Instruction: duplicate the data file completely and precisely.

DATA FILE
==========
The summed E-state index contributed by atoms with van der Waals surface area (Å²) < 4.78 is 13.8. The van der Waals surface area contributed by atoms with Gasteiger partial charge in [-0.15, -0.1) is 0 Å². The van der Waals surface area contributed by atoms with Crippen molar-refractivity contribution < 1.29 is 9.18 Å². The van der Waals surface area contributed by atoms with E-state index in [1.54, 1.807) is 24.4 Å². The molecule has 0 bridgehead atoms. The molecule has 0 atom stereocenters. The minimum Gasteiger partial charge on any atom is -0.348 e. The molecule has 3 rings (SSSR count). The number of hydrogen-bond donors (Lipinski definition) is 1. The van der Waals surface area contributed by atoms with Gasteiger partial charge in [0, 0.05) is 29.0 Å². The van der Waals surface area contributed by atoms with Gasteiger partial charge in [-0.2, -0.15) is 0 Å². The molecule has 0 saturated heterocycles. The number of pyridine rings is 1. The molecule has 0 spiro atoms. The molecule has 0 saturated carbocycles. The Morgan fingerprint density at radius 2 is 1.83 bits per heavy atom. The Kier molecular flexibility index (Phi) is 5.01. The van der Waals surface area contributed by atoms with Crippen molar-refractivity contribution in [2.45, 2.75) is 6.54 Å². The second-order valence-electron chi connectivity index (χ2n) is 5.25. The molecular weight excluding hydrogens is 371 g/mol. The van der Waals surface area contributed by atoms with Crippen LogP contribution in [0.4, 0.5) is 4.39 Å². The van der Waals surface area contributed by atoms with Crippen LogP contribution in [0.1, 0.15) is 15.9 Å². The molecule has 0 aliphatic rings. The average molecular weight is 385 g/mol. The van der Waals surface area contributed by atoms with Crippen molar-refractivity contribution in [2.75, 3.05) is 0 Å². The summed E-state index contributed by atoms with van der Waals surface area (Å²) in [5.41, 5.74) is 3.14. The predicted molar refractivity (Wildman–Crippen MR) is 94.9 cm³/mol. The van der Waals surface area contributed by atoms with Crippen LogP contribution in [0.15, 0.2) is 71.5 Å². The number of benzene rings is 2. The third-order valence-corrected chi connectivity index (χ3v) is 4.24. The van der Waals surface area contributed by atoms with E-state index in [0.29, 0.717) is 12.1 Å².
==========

The summed E-state index contributed by atoms with van der Waals surface area (Å²) < 4.78 is 13.8. The van der Waals surface area contributed by atoms with Gasteiger partial charge in [-0.15, -0.1) is 0 Å². The van der Waals surface area contributed by atoms with Crippen molar-refractivity contribution < 1.29 is 9.18 Å². The van der Waals surface area contributed by atoms with E-state index in [1.54, 1.807) is 24.4 Å². The molecule has 0 bridgehead atoms. The molecule has 0 atom stereocenters. The minimum Gasteiger partial charge on any atom is -0.348 e. The molecule has 3 rings (SSSR count). The number of hydrogen-bond donors (Lipinski definition) is 1. The van der Waals surface area contributed by atoms with Gasteiger partial charge in [0, 0.05) is 29.0 Å². The van der Waals surface area contributed by atoms with Gasteiger partial charge in [-0.2, -0.15) is 0 Å². The molecule has 0 saturated heterocycles. The number of pyridine rings is 1. The molecule has 0 spiro atoms. The molecule has 0 saturated carbocycles. The Morgan fingerprint density at radius 2 is 1.83 bits per heavy atom. The Kier molecular flexibility index (Phi) is 5.01. The van der Waals surface area contributed by atoms with Crippen molar-refractivity contribution in [2.45, 2.75) is 6.54 Å². The second-order valence-electron chi connectivity index (χ2n) is 5.25. The molecular weight excluding hydrogens is 371 g/mol. The van der Waals surface area contributed by atoms with Crippen LogP contribution in [0.4, 0.5) is 4.39 Å². The van der Waals surface area contributed by atoms with Crippen LogP contribution in [0.1, 0.15) is 15.9 Å². The molecule has 0 aliphatic rings. The average molecular weight is 385 g/mol. The van der Waals surface area contributed by atoms with Crippen molar-refractivity contribution in [2.75, 3.05) is 0 Å². The summed E-state index contributed by atoms with van der Waals surface area (Å²) in [5.41, 5.74) is 3.14. The predicted molar refractivity (Wildman–Crippen MR) is 94.9 cm³/mol. The van der Waals surface area contributed by atoms with Crippen LogP contribution in [0.15, 0.2) is 71.5 Å². The number of benzene rings is 2. The third-order valence-corrected chi connectivity index (χ3v) is 4.24. The van der Waals surface area contributed by atoms with E-state index in [0.29, 0.717) is 12.1 Å².